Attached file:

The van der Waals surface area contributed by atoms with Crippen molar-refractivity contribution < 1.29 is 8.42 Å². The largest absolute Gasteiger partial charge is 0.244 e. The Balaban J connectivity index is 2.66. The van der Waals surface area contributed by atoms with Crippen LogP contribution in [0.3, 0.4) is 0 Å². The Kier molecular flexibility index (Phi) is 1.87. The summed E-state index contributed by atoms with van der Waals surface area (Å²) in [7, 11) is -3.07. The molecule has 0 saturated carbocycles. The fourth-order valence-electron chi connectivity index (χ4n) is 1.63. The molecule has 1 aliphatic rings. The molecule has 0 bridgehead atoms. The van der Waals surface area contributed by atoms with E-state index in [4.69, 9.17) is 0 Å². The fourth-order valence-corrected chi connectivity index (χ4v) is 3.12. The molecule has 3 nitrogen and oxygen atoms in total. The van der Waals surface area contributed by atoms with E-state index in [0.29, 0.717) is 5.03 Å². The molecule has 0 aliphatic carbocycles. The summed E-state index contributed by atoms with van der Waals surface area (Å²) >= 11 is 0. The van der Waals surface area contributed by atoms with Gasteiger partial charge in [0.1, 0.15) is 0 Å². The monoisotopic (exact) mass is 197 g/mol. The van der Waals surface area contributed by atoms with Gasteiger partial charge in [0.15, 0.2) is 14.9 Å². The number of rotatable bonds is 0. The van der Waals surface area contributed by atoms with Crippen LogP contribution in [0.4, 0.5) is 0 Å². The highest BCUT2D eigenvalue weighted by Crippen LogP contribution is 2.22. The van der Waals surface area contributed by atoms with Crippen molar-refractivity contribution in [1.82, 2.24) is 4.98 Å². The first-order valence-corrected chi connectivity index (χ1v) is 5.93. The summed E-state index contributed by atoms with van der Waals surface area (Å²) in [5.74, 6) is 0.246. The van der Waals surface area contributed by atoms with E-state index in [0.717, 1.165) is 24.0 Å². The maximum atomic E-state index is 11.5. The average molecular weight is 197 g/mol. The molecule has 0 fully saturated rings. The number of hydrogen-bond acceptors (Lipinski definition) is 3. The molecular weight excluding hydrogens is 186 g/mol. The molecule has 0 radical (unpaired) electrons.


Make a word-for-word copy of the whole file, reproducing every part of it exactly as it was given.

The van der Waals surface area contributed by atoms with Crippen molar-refractivity contribution < 1.29 is 8.42 Å². The largest absolute Gasteiger partial charge is 0.244 e. The Balaban J connectivity index is 2.66. The van der Waals surface area contributed by atoms with Crippen LogP contribution in [0.3, 0.4) is 0 Å². The Kier molecular flexibility index (Phi) is 1.87. The summed E-state index contributed by atoms with van der Waals surface area (Å²) in [7, 11) is -3.07. The molecule has 0 saturated carbocycles. The fourth-order valence-electron chi connectivity index (χ4n) is 1.63. The molecule has 1 aliphatic rings. The molecule has 0 bridgehead atoms. The van der Waals surface area contributed by atoms with E-state index in [4.69, 9.17) is 0 Å². The fourth-order valence-corrected chi connectivity index (χ4v) is 3.12. The molecule has 3 nitrogen and oxygen atoms in total. The van der Waals surface area contributed by atoms with E-state index in [0.29, 0.717) is 5.03 Å². The molecule has 0 aliphatic carbocycles. The summed E-state index contributed by atoms with van der Waals surface area (Å²) >= 11 is 0. The van der Waals surface area contributed by atoms with Gasteiger partial charge in [0.1, 0.15) is 0 Å². The monoisotopic (exact) mass is 197 g/mol. The van der Waals surface area contributed by atoms with Gasteiger partial charge in [0.15, 0.2) is 14.9 Å². The number of rotatable bonds is 0. The van der Waals surface area contributed by atoms with Crippen LogP contribution in [0.4, 0.5) is 0 Å². The highest BCUT2D eigenvalue weighted by Crippen LogP contribution is 2.22. The van der Waals surface area contributed by atoms with Crippen molar-refractivity contribution in [1.82, 2.24) is 4.98 Å². The first-order valence-corrected chi connectivity index (χ1v) is 5.93. The summed E-state index contributed by atoms with van der Waals surface area (Å²) in [5.74, 6) is 0.246. The van der Waals surface area contributed by atoms with E-state index in [0.717, 1.165) is 24.0 Å². The maximum atomic E-state index is 11.5. The average molecular weight is 197 g/mol. The molecule has 0 fully saturated rings. The number of hydrogen-bond acceptors (Lipinski definition) is 3. The molecular weight excluding hydrogens is 186 g/mol. The molecule has 0 radical (unpaired) electrons.